Synaptic plasticity is at least one of the cellular underpinnings of addiction to drugs of abuse. NMDA receptors, which are necessary for some forms of synaptic plasticity, play pivotal roles in mediating behavioral responses to cocaine. Infusion of cocaine can lead to NMDA receptor-dependent long term potentiation of synaptic transmission in the ventral tegmental area (VTA). Infusion of NMDA receptor antagonists into the VTA prevent cocaine-induced conditioned place preference. We will test the novel hypothesis that astrocytes are critical for the control of NMDA receptor function, synaptic plasticity, and as a consequence addictive behaviors. There is a new appreciation for roles of astrocytes in the control of synaptic transmission. In 1994 we discovered that astrocytic Ca2+ signals stimulate the release chemical transmitters from these glia. Since then we and others have shown that this process of gliotransmission can regulate neuronal excitability and synaptic transmission leading to the idea of the Tripartite Synapse, which accounts for roles of astrocytes in synaptic transmission. Using lines of inducible, astrocyte-specific transgenic mice impaired in gliotransmission we have made two observations essential for this project: First, inhibiting gliotransmission significantly reduces synaptic NMDA receptor density. Second, this inhibition of gliotransmission blunts cocaine-induced conditioned place preference. Given the known importance of NMDA receptors in mediating rewarding properties of drugs of abuse we hypothesize that astrocytes regulate neuronal NMDA receptor density and synaptic plasticity and thereby behavioral responses to drugs of abuse.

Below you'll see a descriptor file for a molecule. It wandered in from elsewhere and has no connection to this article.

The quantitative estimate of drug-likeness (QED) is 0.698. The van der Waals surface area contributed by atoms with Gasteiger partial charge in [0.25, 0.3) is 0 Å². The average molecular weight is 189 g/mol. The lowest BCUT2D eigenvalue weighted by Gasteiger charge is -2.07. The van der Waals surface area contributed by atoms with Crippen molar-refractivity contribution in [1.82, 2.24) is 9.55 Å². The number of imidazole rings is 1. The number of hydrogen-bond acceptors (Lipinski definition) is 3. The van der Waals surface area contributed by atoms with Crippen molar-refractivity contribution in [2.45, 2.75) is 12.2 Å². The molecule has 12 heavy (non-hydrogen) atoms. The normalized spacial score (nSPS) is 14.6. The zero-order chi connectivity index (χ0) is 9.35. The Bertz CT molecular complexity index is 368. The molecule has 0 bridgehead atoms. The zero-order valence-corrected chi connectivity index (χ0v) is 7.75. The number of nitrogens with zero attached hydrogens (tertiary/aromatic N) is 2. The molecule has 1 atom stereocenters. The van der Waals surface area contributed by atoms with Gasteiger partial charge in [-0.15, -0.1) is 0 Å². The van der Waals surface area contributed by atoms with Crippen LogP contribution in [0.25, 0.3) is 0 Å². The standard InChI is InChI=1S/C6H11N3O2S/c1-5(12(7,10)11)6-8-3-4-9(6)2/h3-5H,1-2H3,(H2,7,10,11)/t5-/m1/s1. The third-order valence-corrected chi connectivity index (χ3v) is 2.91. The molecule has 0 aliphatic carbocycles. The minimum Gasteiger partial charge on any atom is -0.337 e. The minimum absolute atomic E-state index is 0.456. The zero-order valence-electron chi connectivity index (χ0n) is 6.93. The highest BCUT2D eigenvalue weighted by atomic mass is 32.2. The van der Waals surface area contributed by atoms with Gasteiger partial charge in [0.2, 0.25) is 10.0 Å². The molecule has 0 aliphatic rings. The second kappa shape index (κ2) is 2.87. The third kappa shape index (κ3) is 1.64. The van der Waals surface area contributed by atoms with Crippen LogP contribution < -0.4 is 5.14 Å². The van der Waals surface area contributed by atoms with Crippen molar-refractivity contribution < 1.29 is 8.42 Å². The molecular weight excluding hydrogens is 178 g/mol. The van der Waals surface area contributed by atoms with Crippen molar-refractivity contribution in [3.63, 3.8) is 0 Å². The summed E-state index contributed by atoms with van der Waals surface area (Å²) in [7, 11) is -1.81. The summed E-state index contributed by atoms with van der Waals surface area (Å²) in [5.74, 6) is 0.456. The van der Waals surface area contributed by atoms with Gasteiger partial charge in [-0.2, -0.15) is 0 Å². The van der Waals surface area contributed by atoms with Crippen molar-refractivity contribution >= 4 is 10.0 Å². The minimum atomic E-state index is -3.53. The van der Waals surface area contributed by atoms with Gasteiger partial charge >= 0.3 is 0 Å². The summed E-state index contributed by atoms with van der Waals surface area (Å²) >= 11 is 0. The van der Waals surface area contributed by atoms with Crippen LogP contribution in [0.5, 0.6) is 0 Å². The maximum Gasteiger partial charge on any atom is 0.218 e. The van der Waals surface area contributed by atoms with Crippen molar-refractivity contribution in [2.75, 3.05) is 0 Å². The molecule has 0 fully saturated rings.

Specific Aim I : Test the hypothesis that gliotransmission regulates functional NMDA receptor density on dopaminergic neurons in the VTA.
Specific Aim II : Test the hypothesis that gliotransmission promotes synaptic plasticity in the VTA.
Specific Aim III : Test the hypothesis that gliotransmission is essential for cocaine-induced behavioral response. Systematically evaluating the role of gliotransmission in synaptic plasticity and behavioral responses to drugs of abuse promises to offer new insights into the cellular mechanisms underlying addiction. Since astrocytes express unique receptors that could be targeted therapeutically, success in this project may offer a new approach to prevent and treat addictions.

Public Health Relevance

The goal of this work is to evaluate the novel idea that a non-neuronal cell of the brain called the astrocyte plays a pivotal role in mediating the long-term response to drugs of abuse. Systematically evaluating the role of astrocytes in synaptic plasticity and behavioral responses to drugs of abuse promises to offer new insights into the cellular mechanisms underlying addiction and the potential to identify new targets for the development of therapeutics.

Agency
National Institute of Health (NIH)
Institute
National Institute on Drug Abuse (NIDA)
Type
Research Project (R01)
Project #
5R01DA025967-05
Application #
8264227
Study Section
Special Emphasis Panel (ZDA1-MXH-H (11))
Program Officer
Sorensen, Roger
Project Start
2008-09-15
Project End
2014-05-31
Budget Start
2012-06-01
Budget End
2014-05-31
Support Year
5
Fiscal Year
2012
Total Cost
$340,598
Indirect Cost
$108,894
Name
Tufts University
Department
Neurosciences
Type
Schools of Medicine
DUNS #
039318308
City
Boston
State
MA
Country
United States
Zip Code
02111
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Blutstein, Tamara; Haydon, Philip G (2013) The Importance of astrocyte-derived purines in the modulation of sleep. Glia 61:129-39
McIver, Sally R; Muccigrosso, Megan M; Haydon, Philip G (2012) The effect of doxycycline on alcohol consumption and sensitivity: consideration for inducible transgenic mouse models. Exp Biol Med (Maywood) 237:1129-33
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Schmitt, L Ian; Sims, Robert E; Dale, Nicholas et al. (2012) Wakefulness affects synaptic and network activity by increasing extracellular astrocyte-derived adenosine. J Neurosci 32:4417-25
Foley, Jeannine C; McIver, Sally R; Haydon, Philip G (2011) Gliotransmission modulates baseline mechanical nociception. Mol Pain 7:93

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